• Donors may also choose to direct the insurance proceeds from an existing or new policy to their estate and to name the Library as the beneficiary of those proceeds in their wills. As per other specific bequests, the donor’s estate would receive a charitable tax receipt for the proceeds of the policy.

The tax rules regarding donations by way of Life Insurance are complex and are subject to change such that independent professional advice should always be sought by donors.

Life insurance policies owned by the donor and naming the Library as beneficiary or secondary beneficiary are not eligible for a charitable tax receipt because the donation is revocable (the designated beneficiary  can be changed).

  • Charitable Trusts – The Library may accept two types of irrevocable charitable trust arrangements:
    • A remainder trust that pays the donor income from the assets (real estate, securities, cash) for life or for a number of years, and then distributes the principal to the Library.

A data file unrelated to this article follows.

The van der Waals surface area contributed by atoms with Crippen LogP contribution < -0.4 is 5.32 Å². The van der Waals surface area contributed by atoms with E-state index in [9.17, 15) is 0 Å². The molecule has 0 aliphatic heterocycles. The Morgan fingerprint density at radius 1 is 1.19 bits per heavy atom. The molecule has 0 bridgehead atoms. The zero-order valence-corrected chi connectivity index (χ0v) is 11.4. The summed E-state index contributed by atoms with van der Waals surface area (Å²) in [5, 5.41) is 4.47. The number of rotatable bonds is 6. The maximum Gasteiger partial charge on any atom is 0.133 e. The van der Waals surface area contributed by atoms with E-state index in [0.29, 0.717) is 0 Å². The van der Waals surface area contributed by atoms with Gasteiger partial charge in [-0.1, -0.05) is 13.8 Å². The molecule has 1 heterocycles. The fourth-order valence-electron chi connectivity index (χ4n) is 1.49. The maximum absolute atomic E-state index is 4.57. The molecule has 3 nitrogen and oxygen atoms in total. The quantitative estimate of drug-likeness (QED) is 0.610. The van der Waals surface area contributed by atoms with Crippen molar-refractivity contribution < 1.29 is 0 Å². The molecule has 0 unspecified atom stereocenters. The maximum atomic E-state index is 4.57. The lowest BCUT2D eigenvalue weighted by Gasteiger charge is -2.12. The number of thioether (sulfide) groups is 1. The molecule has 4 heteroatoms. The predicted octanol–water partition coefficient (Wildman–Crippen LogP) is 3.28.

• A residual trust (life estate) whereby a donor donates an asset (personal residence, work of art, investment property) today, but retains the use of it during his or her lifetime.

While both remainder and residual trusts are eligible for charitable tax receipts, a professional valuation of the donation is mandatory.  The Library encourages donors to consult a lawyer or financial advisor before establishing such trusts and retains the right to decline a donation not involving professional counsel.